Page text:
Bruce Dawe uses his poetry as a tool to criticise the consumer driven America and societies with consumer values. He puts forward different ideas about consumerism through use of techniques such as metaphor, parody and colloquial language. This can be seen in particular poems such "Enter without so much as knocking" and "Americanized." The poem "Enter without so much as knocking" explores the negative issues of consumerism through the example of one mans life. The poem has a cycle structure, starting with "Blink, blink. HOSTPIAL" to symbolise his birth and ending on "Blink, blink CEMETERY" to symbolise his death.
This structure helps to show how he was corrupted over time. The idea that the young are too na " ive and also 'lucky' that they have not been exposed to or corrupted by consumerism is presented in the first stanza of childhood. It is achieved through the use of colloquial language, "Hello, hello hello, all you lucky people" blares from the TV as the baby listens. The statement "lucky people" is ironic as Dawe uses satire to suggest that the child really was lucky because of his young age consumerism had not affected him. The idea that consumerism rules our life is also presented. This is shown through use of imperative voice parodying common street signs such as "NO PARKING" then exaggerating them to "NO BREATHING EXCEPT BY ORDER" in a string of commands ordered in short, sharp sentences.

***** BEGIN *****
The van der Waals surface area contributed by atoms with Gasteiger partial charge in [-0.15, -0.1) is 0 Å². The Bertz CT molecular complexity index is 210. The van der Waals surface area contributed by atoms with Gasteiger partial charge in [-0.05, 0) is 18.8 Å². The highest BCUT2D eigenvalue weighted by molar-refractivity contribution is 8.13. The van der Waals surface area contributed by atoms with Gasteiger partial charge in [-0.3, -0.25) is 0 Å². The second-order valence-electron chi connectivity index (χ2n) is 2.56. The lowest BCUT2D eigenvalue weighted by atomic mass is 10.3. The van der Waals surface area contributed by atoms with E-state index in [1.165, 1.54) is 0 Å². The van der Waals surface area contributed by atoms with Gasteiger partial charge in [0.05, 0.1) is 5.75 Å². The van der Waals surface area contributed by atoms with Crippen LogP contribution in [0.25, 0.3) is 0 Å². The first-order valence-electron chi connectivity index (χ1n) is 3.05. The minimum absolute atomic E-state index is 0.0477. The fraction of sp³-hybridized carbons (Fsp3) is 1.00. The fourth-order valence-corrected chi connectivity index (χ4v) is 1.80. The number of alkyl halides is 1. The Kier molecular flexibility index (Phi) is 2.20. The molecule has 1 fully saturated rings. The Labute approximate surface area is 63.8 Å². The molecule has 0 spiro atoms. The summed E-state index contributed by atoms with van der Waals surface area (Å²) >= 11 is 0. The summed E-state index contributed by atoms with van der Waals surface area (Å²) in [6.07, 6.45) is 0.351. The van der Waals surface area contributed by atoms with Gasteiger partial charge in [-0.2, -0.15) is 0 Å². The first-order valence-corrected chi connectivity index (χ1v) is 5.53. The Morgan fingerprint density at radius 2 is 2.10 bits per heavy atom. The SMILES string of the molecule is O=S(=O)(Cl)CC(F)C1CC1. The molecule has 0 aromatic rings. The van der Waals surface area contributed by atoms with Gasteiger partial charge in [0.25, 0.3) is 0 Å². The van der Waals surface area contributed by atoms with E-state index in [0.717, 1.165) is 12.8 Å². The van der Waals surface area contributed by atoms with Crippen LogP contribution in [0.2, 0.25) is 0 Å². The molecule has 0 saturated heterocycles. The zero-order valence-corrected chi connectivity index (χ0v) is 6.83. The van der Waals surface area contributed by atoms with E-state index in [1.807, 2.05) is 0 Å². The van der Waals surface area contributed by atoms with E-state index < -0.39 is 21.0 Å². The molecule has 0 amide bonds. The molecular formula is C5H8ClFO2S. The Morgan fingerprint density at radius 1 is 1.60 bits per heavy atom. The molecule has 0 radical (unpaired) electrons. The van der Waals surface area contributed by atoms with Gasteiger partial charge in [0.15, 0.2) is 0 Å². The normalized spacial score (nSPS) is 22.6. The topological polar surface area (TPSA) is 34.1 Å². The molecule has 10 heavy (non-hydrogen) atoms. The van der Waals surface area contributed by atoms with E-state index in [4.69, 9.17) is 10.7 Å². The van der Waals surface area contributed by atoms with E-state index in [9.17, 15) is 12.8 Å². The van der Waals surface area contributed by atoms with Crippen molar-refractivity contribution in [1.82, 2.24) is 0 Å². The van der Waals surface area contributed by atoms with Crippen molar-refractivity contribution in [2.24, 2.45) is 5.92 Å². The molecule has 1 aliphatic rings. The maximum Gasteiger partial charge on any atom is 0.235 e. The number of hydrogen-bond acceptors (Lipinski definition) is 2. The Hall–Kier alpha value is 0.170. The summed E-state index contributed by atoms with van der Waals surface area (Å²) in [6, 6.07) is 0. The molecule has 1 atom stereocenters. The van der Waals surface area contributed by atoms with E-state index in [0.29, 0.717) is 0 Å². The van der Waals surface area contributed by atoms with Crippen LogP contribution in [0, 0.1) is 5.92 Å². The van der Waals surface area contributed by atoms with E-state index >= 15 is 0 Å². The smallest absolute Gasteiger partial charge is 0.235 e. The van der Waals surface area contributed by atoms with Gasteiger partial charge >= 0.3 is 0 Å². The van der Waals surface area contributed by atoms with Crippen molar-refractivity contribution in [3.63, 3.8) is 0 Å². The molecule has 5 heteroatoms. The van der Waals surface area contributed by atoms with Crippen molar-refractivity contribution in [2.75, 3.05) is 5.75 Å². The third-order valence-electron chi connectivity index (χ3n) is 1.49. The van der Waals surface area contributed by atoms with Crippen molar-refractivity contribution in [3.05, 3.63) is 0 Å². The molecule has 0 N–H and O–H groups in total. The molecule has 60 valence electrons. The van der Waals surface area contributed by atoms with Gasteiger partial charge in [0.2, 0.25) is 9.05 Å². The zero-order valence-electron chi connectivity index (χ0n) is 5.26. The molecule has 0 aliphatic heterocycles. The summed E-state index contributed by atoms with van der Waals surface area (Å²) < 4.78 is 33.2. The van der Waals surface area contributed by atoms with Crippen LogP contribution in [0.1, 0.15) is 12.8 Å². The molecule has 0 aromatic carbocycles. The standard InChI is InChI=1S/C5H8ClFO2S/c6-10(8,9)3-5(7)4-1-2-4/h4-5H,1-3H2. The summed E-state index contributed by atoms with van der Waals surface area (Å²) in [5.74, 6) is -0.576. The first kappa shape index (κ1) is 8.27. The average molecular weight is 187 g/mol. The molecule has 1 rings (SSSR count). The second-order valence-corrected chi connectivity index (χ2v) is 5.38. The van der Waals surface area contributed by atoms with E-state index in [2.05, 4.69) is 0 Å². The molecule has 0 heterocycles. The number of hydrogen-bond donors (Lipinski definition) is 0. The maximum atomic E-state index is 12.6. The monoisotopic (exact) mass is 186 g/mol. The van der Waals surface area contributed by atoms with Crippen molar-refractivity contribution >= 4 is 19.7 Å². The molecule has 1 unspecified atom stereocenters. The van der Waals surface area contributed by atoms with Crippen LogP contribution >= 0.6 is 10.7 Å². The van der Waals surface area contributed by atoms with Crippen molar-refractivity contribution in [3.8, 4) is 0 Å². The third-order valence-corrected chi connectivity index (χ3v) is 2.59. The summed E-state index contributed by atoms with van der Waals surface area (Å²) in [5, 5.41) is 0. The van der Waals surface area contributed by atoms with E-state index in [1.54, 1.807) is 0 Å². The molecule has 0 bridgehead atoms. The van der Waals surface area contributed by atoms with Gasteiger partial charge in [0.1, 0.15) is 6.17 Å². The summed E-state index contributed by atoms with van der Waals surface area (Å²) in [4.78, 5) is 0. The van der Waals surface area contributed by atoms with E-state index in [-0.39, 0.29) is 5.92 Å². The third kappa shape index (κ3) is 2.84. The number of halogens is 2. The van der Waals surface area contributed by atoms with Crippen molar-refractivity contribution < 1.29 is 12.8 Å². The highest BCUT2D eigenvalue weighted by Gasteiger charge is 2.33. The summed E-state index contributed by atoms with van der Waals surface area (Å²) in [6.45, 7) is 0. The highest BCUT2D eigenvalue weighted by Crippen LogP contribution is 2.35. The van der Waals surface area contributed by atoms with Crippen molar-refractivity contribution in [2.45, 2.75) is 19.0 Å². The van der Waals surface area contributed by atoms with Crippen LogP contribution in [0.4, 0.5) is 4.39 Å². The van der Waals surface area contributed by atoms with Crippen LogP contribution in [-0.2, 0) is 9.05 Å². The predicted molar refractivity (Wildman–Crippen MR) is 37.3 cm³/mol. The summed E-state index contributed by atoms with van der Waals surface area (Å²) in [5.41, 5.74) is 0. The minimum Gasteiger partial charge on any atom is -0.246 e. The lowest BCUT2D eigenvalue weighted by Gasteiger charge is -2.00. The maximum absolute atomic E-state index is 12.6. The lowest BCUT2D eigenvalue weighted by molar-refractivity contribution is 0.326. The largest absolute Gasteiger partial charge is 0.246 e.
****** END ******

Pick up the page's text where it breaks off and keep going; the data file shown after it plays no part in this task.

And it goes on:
Dawe is alluding to the fact that there is a lack of freedom because of consumerism and the rules that it has placed on society. Furthermore, the poem "Americanized" depicts America as a driver of consumerism and that it manipulates other countries to adopt American culture and values. It uses a continuing metaphor of an over protective mother and a powerless son to convey the idea that America is a dominating force in the world. This is shown through the child being referred to as "small" which suggests that he is vulnerable and powerless to the mother, who controls him in various ways from not letting him out to guiding him to the bathroom.
Another idea presented coinciding with the mother and son metaphor is the metaphor that the world is an invalid and America, the mother needs to "help it." This is shown in the quote "she's off to nurse an invalid called the world." This is a notion of American supremacy and the idea that America is forcing its' culture onto other countries. Bruce Dawe has effectively used different techniques in his poetry to address issues of consumerism.